technology and small and medium sector machinery at concessionary rates.
Private companies such as CIC have already started building two new
plants for the manufacture of dairy products and vineyard while the real
estate sector too is picking up, thus reaping the benefits of peace.
The State banks too played a major role in this regard, extending a
special credit line.
The government on its part got about rebuilding the much needed
infrastructure thus helping the Northerner to get back to business.
Economic Development Minister, Basil Rajapaksa pointed out that 60
percent of aid given by lending agencies had been diverted for the
development of the North and East of Sri Lanka which was devastated by
the 30-year-prolonged war against terrorism.
The government has accorded maximum support for immediate development
and resettlement of IDPs in the North.
Recently the Government announced that President has wanted all
internally displaced persons in the North to be resettled in their
respective places as soon as possible.
Economic Development Minister, Basil Rajapaksa has shouldered the
responsibility of gearing up the process to meet this target and
according to latest information Government Agents, top civil authority
of the northern districts of Vavuniya and Mullaitivu have launched this
program to be completed within a specified time period.
The launching of the construction of the new Regional Agricultural
Centre in Nedunkerni took place under the patronage of Minister
Rajapaksa. The work is undertaken with foreign assistance.
The rail link is being rebuilt while the main road which still is a
major concern has caught the government's attention. The Ceylon
Electricity Board (CEB) too came to the fore providing speedy power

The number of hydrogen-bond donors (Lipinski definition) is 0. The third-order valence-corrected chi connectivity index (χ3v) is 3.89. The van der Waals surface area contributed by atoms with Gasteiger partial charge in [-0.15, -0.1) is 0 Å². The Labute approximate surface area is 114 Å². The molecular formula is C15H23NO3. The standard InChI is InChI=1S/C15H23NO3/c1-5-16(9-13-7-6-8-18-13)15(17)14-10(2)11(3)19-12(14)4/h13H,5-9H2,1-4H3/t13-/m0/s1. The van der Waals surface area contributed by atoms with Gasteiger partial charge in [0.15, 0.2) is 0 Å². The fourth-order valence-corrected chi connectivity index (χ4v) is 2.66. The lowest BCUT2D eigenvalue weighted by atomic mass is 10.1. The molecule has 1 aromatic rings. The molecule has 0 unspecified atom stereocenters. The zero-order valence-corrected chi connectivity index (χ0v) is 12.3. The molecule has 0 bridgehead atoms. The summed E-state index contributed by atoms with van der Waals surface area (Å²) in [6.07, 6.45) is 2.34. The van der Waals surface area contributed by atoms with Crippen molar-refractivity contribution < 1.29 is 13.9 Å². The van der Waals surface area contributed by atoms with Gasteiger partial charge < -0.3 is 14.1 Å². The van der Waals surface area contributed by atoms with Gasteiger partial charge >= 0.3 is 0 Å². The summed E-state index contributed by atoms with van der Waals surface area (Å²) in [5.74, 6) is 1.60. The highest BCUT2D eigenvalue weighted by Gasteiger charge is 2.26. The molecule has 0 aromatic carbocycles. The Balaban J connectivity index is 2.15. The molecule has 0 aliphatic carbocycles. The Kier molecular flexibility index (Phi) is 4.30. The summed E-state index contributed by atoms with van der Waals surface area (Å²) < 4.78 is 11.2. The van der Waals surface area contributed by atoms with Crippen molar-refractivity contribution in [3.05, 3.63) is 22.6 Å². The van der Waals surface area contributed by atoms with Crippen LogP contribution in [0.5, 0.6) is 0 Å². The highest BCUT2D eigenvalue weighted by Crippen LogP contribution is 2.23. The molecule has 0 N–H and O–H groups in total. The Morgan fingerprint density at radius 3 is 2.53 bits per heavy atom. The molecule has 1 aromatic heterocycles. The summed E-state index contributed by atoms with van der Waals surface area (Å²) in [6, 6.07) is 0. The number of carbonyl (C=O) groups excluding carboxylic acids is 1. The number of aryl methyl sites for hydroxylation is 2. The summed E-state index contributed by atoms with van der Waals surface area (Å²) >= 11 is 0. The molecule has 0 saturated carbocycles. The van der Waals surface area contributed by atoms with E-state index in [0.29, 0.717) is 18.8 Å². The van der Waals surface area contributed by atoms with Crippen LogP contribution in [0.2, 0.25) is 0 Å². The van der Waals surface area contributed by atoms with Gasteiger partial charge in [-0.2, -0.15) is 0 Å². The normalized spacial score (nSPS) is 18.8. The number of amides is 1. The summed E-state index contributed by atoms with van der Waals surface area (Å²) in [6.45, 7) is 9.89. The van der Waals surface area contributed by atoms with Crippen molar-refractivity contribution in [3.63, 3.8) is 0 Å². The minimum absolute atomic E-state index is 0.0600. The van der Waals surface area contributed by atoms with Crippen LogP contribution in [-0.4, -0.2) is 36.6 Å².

lines and intensifying the rural electrification process.
The Board of investment realising the potential in the region, has
opened a regional branch mainly to tap the Tamil Diaspora. Both the
Achchuweli and Trincomalee economic zones are being reopened.
In a bid to attract Investors, trade fairs are being conducted every
three months which is a timely move.
Public transport despite the bad roads has picked up with over 12
air-conditioned luxury buses taking off from Colombo and Jaffna each
night. The SLTB also operates over 10 buses per day to Jaffna. There is
going to be another road from Colombo through Negombo, Puttalam, Mannar,
through Wilpattu to Sangupiddi bridge to Jaffna which will be the West
The Sangupiddi Bridge too was another landmark project carried out by
Land prices have picked up, while there are over 5 to 10 new vehicles
and tractors sold every month.
Two of the major projects that are on the way are the KKS Harbour and
Palali airport expansion according to international standards. The
Indian government is lending a helping hand in this regard.
The opening of the Oluvil harbour which can be used for fisheries and
international cargo by the end of the year would usher prosperity to the
Eastern province as it would bring in more investors.
Tourism potential for the region is huge and this is an area that
would be a major thrust in the future.